Chemical Bank intends to press ahead with plans to declare Washington Public Power Supply System in default, Vice President John J. Fleming said yesterday.
As a first step, the bank, which is trustee for $2.25 billion in bonds sold to finance the now-abandoned WPPSS fourth and fifth nuclear power plants, will soon ask a lower court judge to remove his May 27 stay against default. The stay was declared pending a decision by the Washington Supreme Court.
The high court ruled Wednesday that public utilities did not have to pay for their share of projects Nos. 4 and 5 because the utilities did not have the legal authority to enter into agreements to pay for the plants built by WPPSS. In a separate action, the bank will ask the court to reconsider its verdict and will amend its suit in lower court to allege "fraud and contract claims for the full amount" against the utilities and the lawyers advising them.
With the lower court stay removed, Chemical can proceed with the default process. It will notify WPPSS that $15.6 million in interest payments is due in 90 days. In the likely event that WPPSS cannot pay, Chemical has the right to accelerate the notes, making the entire $2.25 billion due immediately.
The bank would then have to go to court to try to collect whatever it can for the bondholders. It does not have the legal right to force WPPSS into bankruptcy, but the supply system could throw itself on the protection of the court under Chapter 9 of the bankruptcy laws.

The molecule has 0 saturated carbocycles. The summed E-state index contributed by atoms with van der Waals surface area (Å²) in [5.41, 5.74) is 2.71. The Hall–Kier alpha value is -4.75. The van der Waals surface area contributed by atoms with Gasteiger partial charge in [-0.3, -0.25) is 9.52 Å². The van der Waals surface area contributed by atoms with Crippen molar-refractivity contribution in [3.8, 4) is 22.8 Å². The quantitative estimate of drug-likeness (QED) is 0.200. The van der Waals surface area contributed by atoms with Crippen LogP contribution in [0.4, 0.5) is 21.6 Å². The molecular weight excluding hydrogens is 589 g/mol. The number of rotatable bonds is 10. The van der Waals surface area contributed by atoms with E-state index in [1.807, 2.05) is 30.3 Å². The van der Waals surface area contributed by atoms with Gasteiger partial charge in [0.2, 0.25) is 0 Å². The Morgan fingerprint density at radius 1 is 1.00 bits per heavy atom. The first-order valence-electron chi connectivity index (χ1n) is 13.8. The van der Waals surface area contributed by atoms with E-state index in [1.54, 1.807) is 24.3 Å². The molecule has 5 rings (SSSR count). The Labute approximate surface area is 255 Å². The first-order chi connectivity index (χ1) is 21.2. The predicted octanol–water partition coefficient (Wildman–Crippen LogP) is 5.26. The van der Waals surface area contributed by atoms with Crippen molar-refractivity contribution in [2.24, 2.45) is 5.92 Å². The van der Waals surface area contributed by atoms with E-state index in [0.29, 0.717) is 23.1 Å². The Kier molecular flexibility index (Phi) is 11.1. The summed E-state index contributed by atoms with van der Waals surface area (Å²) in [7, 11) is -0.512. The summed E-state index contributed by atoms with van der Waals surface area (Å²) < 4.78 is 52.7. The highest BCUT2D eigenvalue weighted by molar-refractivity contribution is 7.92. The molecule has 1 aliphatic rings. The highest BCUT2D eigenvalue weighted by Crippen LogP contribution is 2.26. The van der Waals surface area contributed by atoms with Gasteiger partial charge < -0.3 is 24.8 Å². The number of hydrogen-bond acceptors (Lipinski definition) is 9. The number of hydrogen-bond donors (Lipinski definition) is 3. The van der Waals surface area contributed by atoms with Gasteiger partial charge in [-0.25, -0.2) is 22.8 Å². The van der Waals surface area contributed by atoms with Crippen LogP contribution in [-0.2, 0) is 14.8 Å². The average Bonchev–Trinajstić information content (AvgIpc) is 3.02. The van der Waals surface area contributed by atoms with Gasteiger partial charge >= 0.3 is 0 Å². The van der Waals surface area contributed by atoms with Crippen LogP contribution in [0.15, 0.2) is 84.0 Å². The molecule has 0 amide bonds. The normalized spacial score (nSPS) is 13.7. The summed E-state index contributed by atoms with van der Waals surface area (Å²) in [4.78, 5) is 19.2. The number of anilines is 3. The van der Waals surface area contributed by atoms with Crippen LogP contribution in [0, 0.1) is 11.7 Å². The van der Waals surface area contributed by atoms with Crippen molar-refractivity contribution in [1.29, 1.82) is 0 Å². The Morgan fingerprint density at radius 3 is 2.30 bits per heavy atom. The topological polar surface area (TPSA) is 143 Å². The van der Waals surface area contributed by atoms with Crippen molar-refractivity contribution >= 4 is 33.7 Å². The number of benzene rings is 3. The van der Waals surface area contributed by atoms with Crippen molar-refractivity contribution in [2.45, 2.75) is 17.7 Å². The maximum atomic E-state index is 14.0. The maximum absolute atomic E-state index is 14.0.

"We are considering bankrupcty, default and other options," Don Mazur, WPPSS managing director, said yesterday. "I don't think there is a solution other than federal help."
Chemical plans to make interest payments July 1 to bondholders with funds WPPSS has on reserve. However, that is expected to be the last payment. If Chemical wins its suit against the utilities, it may be able to acquire some of their liquid assets to pay off bondholders. But legal action of this type could take considerable time.
Meanwhile, a small portion of the bonds, $76.4 million, is insured by American Municipal Bond Assurance Corp. However, that company, a subsidiary of the ailing Baldwin-United, has not yet set aside any reserves for repayment.
The total amount outstanding for all WPPSS bonds is $8.4 billion. Should there be more defaults, WPPSS would go down in history as the largest municipal bond default ever.
Though $8.4 billion is only a small fraction of the total bond market, a default of this magnitude would have severe repercussions, according to Howard Sitzer, vice president for municipal bond research at Thomson McKinnon. He estimates that bond issuers might have to offer wary buyers an additional half percentage point of interest, a move that could drive up the costs of public financing by hundreds of millions of dollars.